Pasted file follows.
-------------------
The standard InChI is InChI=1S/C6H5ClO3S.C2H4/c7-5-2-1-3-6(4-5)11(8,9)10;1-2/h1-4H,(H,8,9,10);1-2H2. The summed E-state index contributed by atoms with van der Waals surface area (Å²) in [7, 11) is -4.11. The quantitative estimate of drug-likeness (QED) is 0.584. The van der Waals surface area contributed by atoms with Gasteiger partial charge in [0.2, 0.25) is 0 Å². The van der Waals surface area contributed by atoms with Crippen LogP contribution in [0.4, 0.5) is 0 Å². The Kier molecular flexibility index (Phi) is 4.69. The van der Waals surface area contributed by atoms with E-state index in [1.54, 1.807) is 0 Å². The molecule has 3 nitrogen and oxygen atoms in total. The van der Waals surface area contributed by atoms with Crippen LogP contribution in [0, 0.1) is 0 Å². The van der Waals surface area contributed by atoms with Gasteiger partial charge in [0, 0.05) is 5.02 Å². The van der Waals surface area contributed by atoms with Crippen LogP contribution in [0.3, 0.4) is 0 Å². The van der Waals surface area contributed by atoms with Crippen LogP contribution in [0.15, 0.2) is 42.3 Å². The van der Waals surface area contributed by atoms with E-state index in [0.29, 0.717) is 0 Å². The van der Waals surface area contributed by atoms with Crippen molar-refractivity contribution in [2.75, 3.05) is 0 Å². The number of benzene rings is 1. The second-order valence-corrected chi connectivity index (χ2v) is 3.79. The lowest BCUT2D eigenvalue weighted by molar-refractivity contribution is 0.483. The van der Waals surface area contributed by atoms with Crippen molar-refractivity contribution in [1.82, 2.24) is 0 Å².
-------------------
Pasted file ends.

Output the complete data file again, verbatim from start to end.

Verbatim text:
The standard InChI is InChI=1S/C6H5ClO3S.C2H4/c7-5-2-1-3-6(4-5)11(8,9)10;1-2/h1-4H,(H,8,9,10);1-2H2. The summed E-state index contributed by atoms with van der Waals surface area (Å²) in [7, 11) is -4.11. The quantitative estimate of drug-likeness (QED) is 0.584. The van der Waals surface area contributed by atoms with Gasteiger partial charge in [0.2, 0.25) is 0 Å². The van der Waals surface area contributed by atoms with Crippen LogP contribution in [0.4, 0.5) is 0 Å². The Kier molecular flexibility index (Phi) is 4.69. The van der Waals surface area contributed by atoms with E-state index in [1.54, 1.807) is 0 Å². The molecule has 3 nitrogen and oxygen atoms in total. The van der Waals surface area contributed by atoms with Crippen LogP contribution in [0, 0.1) is 0 Å². The van der Waals surface area contributed by atoms with Gasteiger partial charge in [0, 0.05) is 5.02 Å². The van der Waals surface area contributed by atoms with Crippen LogP contribution in [0.3, 0.4) is 0 Å². The van der Waals surface area contributed by atoms with Crippen LogP contribution in [0.15, 0.2) is 42.3 Å². The van der Waals surface area contributed by atoms with E-state index in [0.29, 0.717) is 0 Å². The van der Waals surface area contributed by atoms with Crippen molar-refractivity contribution in [2.75, 3.05) is 0 Å². The number of benzene rings is 1. The second-order valence-corrected chi connectivity index (χ2v) is 3.79. The lowest BCUT2D eigenvalue weighted by molar-refractivity contribution is 0.483. The van der Waals surface area contributed by atoms with Crippen molar-refractivity contribution in [1.82, 2.24) is 0 Å².